Cardiovascular microRNAs: as modulators and diagnostic biomarkers of diabetic heart disease
1 Department of Physiology, HeartOtago, Otago School of Medical Sciences, University of Otago, Dunedin, New Zealand
2 Department of Medicine, Dunedin Hospital, Dunedin, New Zealand
Cardiovascular Diabetology 2014, 13:44 doi:10.1186/1475-2840-13-44Published: 14 February 2014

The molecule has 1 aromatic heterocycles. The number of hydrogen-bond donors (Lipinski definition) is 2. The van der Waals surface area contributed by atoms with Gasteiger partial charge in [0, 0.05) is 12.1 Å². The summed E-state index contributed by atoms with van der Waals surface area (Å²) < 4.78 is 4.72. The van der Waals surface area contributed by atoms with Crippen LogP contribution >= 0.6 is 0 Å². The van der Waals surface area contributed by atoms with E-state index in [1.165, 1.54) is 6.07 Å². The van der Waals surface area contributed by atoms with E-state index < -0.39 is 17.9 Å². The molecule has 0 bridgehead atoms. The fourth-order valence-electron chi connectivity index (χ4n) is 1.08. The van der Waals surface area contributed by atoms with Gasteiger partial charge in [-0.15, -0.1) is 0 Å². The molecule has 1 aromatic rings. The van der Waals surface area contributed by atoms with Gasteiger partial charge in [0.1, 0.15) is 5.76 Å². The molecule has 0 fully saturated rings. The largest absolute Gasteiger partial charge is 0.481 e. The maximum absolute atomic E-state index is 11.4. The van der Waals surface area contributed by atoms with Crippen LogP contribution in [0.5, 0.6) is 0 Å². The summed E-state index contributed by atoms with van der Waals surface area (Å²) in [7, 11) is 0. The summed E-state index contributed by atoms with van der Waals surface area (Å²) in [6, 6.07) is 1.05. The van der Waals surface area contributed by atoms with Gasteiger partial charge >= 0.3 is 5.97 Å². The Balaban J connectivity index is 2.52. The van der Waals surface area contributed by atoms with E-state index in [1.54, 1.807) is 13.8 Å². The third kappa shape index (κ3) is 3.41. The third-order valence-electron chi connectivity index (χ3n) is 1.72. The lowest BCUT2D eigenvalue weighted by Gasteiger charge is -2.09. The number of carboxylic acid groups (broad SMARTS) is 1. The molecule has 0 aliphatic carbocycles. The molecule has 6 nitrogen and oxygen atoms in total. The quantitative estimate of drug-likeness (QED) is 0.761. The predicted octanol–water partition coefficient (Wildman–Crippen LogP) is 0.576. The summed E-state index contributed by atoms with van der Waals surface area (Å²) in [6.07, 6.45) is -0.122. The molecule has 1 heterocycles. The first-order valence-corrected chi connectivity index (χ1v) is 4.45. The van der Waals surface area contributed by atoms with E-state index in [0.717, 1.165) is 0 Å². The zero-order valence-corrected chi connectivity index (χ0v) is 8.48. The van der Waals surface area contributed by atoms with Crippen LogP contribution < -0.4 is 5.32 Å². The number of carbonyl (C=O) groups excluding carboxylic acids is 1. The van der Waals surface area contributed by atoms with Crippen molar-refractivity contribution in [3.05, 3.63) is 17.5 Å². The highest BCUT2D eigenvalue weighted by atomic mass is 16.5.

Diabetic heart disease (DHD) is the leading cause of morbidity and mortality among the people with diabetes, with approximately 80% of the deaths in diabetics are due to cardiovascular complications. Importantly, heart disease in the diabetics develop at a much earlier stage, although remaining asymptomatic till the later stage of the disease, thereby restricting its early detection and active therapeutic management. Thus, a better understanding of the modulators involved in the pathophysiology of DHD is necessary for the early diagnosis and development of novel therapeutic implications for diabetes-associated cardiovascular complications. microRNAs (miRs) have recently been evolved as key players in the various cardiovascular events through the regulation of cardiac gene expression. Besides their credible involvement in controlling the cellular processes, they are also released in to the circulation in disease states where they serve as potential diagnostic biomarkers for cardiovascular disease. However, their potential role in DHD as modulators as well as diagnostic biomarkers is largely unexplored. In this review, we describe the putative mechanisms of the selected cardiovascular miRs in relation to cardiovascular diseases and discuss their possible involvement in the pathophysiology and early diagnosis of DHD.